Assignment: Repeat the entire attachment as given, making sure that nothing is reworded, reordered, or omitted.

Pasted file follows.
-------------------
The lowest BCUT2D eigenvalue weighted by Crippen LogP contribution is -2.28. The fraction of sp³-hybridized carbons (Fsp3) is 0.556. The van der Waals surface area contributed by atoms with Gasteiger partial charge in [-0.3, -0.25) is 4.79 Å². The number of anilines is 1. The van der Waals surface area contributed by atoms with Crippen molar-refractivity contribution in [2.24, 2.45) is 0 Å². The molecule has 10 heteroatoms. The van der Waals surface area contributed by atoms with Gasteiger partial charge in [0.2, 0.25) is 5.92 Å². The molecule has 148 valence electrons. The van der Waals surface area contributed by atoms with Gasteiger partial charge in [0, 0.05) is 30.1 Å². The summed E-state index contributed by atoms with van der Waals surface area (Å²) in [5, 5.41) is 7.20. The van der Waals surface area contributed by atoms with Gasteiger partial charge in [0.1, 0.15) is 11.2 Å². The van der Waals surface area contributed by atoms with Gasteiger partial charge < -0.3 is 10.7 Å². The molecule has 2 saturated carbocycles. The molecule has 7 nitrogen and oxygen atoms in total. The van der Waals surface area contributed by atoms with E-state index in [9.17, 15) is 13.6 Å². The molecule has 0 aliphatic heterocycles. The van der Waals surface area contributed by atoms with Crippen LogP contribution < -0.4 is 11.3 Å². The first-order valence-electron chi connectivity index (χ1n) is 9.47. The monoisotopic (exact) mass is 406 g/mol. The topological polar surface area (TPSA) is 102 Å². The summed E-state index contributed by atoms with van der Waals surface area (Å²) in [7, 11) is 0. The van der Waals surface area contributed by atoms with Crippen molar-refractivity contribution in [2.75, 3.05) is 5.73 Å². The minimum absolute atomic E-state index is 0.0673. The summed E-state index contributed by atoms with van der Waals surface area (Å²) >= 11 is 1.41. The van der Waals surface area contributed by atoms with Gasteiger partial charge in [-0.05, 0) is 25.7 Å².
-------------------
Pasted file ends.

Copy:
The lowest BCUT2D eigenvalue weighted by Crippen LogP contribution is -2.28. The fraction of sp³-hybridized carbons (Fsp3) is 0.556. The van der Waals surface area contributed by atoms with Gasteiger partial charge in [-0.3, -0.25) is 4.79 Å². The number of anilines is 1. The van der Waals surface area contributed by atoms with Crippen molar-refractivity contribution in [2.24, 2.45) is 0 Å². The molecule has 10 heteroatoms. The van der Waals surface area contributed by atoms with Gasteiger partial charge in [0.2, 0.25) is 5.92 Å². The molecule has 148 valence electrons. The van der Waals surface area contributed by atoms with Gasteiger partial charge in [0, 0.05) is 30.1 Å². The summed E-state index contributed by atoms with van der Waals surface area (Å²) in [5, 5.41) is 7.20. The van der Waals surface area contributed by atoms with Gasteiger partial charge in [0.1, 0.15) is 11.2 Å². The van der Waals surface area contributed by atoms with Gasteiger partial charge < -0.3 is 10.7 Å². The molecule has 2 saturated carbocycles. The molecule has 7 nitrogen and oxygen atoms in total. The van der Waals surface area contributed by atoms with E-state index in [9.17, 15) is 13.6 Å². The molecule has 0 aliphatic heterocycles. The van der Waals surface area contributed by atoms with Crippen LogP contribution < -0.4 is 11.3 Å². The first-order valence-electron chi connectivity index (χ1n) is 9.47. The monoisotopic (exact) mass is 406 g/mol. The topological polar surface area (TPSA) is 102 Å². The summed E-state index contributed by atoms with van der Waals surface area (Å²) in [7, 11) is 0. The van der Waals surface area contributed by atoms with Crippen molar-refractivity contribution in [2.75, 3.05) is 5.73 Å². The minimum absolute atomic E-state index is 0.0673. The summed E-state index contributed by atoms with van der Waals surface area (Å²) >= 11 is 1.41. The van der Waals surface area contributed by atoms with Gasteiger partial charge in [-0.05, 0) is 25.7 Å².